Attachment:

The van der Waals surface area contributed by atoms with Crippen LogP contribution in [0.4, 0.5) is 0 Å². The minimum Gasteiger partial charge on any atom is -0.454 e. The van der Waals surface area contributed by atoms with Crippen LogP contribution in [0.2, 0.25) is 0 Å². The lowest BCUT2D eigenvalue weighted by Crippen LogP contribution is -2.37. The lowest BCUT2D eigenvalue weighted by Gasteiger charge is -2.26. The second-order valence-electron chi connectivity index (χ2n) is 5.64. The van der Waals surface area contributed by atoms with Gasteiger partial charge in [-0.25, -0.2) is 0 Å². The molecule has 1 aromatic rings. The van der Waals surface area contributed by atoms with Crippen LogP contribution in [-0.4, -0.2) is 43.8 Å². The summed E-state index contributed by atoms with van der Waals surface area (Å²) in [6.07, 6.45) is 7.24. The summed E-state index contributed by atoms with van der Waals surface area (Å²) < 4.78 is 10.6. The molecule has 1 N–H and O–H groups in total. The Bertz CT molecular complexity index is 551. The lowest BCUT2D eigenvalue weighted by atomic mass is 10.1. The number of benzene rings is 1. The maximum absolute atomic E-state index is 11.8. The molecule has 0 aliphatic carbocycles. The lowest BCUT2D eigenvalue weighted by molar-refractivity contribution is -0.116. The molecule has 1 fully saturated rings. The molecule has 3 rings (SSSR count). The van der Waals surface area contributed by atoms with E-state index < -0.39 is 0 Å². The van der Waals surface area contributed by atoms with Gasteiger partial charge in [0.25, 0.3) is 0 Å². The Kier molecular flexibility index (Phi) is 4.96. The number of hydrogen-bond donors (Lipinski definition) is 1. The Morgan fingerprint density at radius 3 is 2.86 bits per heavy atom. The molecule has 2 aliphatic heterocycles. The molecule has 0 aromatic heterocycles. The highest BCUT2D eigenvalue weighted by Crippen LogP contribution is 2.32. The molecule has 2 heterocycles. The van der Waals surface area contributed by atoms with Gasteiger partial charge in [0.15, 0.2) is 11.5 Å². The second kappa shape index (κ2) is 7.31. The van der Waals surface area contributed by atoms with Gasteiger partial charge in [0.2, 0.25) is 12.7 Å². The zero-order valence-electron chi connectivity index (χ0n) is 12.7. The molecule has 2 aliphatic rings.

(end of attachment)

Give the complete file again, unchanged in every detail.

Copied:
The van der Waals surface area contributed by atoms with Crippen LogP contribution in [0.4, 0.5) is 0 Å². The minimum Gasteiger partial charge on any atom is -0.454 e. The van der Waals surface area contributed by atoms with Crippen LogP contribution in [0.2, 0.25) is 0 Å². The lowest BCUT2D eigenvalue weighted by Crippen LogP contribution is -2.37. The lowest BCUT2D eigenvalue weighted by Gasteiger charge is -2.26. The second-order valence-electron chi connectivity index (χ2n) is 5.64. The van der Waals surface area contributed by atoms with Gasteiger partial charge in [-0.25, -0.2) is 0 Å². The molecule has 1 aromatic rings. The van der Waals surface area contributed by atoms with Crippen LogP contribution in [-0.4, -0.2) is 43.8 Å². The summed E-state index contributed by atoms with van der Waals surface area (Å²) in [6.07, 6.45) is 7.24. The summed E-state index contributed by atoms with van der Waals surface area (Å²) < 4.78 is 10.6. The molecule has 1 N–H and O–H groups in total. The Bertz CT molecular complexity index is 551. The lowest BCUT2D eigenvalue weighted by atomic mass is 10.1. The number of benzene rings is 1. The maximum absolute atomic E-state index is 11.8. The molecule has 0 aliphatic carbocycles. The lowest BCUT2D eigenvalue weighted by molar-refractivity contribution is -0.116. The molecule has 1 fully saturated rings. The molecule has 3 rings (SSSR count). The van der Waals surface area contributed by atoms with E-state index < -0.39 is 0 Å². The van der Waals surface area contributed by atoms with Gasteiger partial charge in [0.25, 0.3) is 0 Å². The Kier molecular flexibility index (Phi) is 4.96. The number of hydrogen-bond donors (Lipinski definition) is 1. The Morgan fingerprint density at radius 3 is 2.86 bits per heavy atom. The molecule has 2 aliphatic heterocycles. The molecule has 0 aromatic heterocycles. The highest BCUT2D eigenvalue weighted by Crippen LogP contribution is 2.32. The molecule has 2 heterocycles. The van der Waals surface area contributed by atoms with Gasteiger partial charge in [0.15, 0.2) is 11.5 Å². The second kappa shape index (κ2) is 7.31. The van der Waals surface area contributed by atoms with Gasteiger partial charge in [0.2, 0.25) is 12.7 Å². The zero-order valence-electron chi connectivity index (χ0n) is 12.7. The molecule has 2 aliphatic rings.